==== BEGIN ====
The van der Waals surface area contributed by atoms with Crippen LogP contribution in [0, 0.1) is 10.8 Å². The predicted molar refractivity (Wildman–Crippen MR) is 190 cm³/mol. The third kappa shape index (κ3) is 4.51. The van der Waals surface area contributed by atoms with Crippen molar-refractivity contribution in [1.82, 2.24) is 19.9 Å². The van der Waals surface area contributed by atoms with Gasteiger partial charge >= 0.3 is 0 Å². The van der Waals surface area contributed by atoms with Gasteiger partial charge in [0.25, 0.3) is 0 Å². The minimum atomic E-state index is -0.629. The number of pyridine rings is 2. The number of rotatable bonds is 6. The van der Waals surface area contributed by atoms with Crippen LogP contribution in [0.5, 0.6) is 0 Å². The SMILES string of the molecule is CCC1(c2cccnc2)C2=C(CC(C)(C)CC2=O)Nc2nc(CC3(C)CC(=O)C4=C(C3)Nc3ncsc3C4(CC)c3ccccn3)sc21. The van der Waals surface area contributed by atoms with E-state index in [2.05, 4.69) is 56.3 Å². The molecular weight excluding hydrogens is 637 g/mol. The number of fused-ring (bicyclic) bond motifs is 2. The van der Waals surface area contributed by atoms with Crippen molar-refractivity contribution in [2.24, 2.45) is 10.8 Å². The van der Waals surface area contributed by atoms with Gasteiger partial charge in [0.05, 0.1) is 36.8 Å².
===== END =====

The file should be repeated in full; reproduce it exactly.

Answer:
The van der Waals surface area contributed by atoms with Crippen LogP contribution in [0, 0.1) is 10.8 Å². The predicted molar refractivity (Wildman–Crippen MR) is 190 cm³/mol. The third kappa shape index (κ3) is 4.51. The van der Waals surface area contributed by atoms with Crippen molar-refractivity contribution in [1.82, 2.24) is 19.9 Å². The van der Waals surface area contributed by atoms with Gasteiger partial charge >= 0.3 is 0 Å². The van der Waals surface area contributed by atoms with Gasteiger partial charge in [0.25, 0.3) is 0 Å². The minimum atomic E-state index is -0.629. The number of pyridine rings is 2. The number of rotatable bonds is 6. The van der Waals surface area contributed by atoms with Crippen LogP contribution in [0.5, 0.6) is 0 Å². The SMILES string of the molecule is CCC1(c2cccnc2)C2=C(CC(C)(C)CC2=O)Nc2nc(CC3(C)CC(=O)C4=C(C3)Nc3ncsc3C4(CC)c3ccccn3)sc21. The van der Waals surface area contributed by atoms with E-state index in [2.05, 4.69) is 56.3 Å². The molecular weight excluding hydrogens is 637 g/mol. The number of fused-ring (bicyclic) bond motifs is 2. The van der Waals surface area contributed by atoms with Crippen molar-refractivity contribution in [2.24, 2.45) is 10.8 Å². The van der Waals surface area contributed by atoms with Gasteiger partial charge in [0.05, 0.1) is 36.8 Å².